Canadian Prime Minister Shuts Down Parliament to Avoid No-Confidence Vote
He hopes it will give him and his Conservative government enough time to develop a stimulus package that could prop up the economy.
Mr Harper said: “The opposition’s criticism is that we have to focus on the economy immediately and today’s decision will give us an opportunity – I’m talking about all the parties – to focus on the economy and work together,”
He said a budget will be the first order of business when Parliament resumes.
Three opposition parties have united against Harper, accusing him of failing to protect Canada from the global financial crisis. The credit crisis and a global sell off of commodities have slowed Canada’s resource-rich economy, and the finance minister said last week he expects a recession.
Liberal leader Stephane Dion said the opposition would seek to oust Harper unless he makes a “monumental change” in dealing with the economy and other parties.
“For the first time in the history of Canada the prime minister is running away from the Parliament of Canada,” Dion said.
The opposition was also outraged by a government proposal to scrap public subsidies for political parties, something the opposition groups rely on more than the Conservatives.
Although that proposal was withdrawn, the opposition has continued to seek Harper’s ouster, saying he has lost the trust and confidence of parliament.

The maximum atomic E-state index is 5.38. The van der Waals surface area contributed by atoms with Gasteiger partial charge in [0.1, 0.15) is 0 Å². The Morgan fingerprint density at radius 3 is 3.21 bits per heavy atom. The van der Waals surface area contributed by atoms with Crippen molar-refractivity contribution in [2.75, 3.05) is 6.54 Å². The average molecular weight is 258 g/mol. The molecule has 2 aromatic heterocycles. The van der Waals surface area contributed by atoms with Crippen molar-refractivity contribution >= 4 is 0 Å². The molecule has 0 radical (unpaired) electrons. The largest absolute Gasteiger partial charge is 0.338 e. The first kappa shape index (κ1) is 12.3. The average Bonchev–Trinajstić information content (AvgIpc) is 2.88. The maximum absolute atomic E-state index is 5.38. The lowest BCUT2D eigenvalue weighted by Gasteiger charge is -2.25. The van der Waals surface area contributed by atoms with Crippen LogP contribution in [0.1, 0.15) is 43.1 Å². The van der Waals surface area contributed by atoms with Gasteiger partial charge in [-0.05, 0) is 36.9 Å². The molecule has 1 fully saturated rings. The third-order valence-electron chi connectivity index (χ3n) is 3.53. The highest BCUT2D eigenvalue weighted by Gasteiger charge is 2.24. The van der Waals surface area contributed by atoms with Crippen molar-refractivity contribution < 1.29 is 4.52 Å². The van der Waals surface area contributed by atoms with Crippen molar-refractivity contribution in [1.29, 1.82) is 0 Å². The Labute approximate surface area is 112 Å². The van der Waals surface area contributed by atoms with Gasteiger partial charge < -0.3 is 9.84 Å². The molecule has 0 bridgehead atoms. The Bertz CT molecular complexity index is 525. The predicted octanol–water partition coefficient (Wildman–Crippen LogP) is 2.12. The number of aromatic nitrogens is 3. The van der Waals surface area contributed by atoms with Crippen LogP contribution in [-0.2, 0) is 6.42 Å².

Governor General Michaelle Jean, who represents Britain’s Queen Elizabeth II as head of state, had the power to grant the unusual request to suspend parliament. Had she refused, Harper would have had two choices: step down or face a no-confidence vote he was sure to lose.
Harper would not offer details on their a two-and-a-half hour long conversation, citing constitutional tradition.
Opposition politicians blasted Harper’s methods.
“I have friends calling me from other countries saying ‘Oh well, don’t worry, we’ve seen this happen in third world countries before, we’ve seen Parliament’s get suspended, and people pull fast tricks in order to not face the will of Parliament,’ but in Canada?,” Liberal Bob Rae said. “I frankly don’t regard his government as legitimate any more. His government is there because he avoided the will of Parliament.”
Opposition New Democrat leader Jack Layton called it a sad day.
“He’s trying to lock the door of Parliament so that the elected people cannot speak,» Layto said. «He’s trying to save his job.”
Layton said the shut down only delays Harper’s inevitable defeat.
Analysts said a governor general has never been asked to suspend parliament to delay an ouster vote when it was clear the government didn’t have the confidence of a majority of legislators.
Nelson Wiseman, an associate professor at the University of Toronto, said Jean’s decision strengthened the office of the prime minister at the expense of the popularly elected Parliament.
“It’s not a good day for parliamentary democracy,” Wiseman said.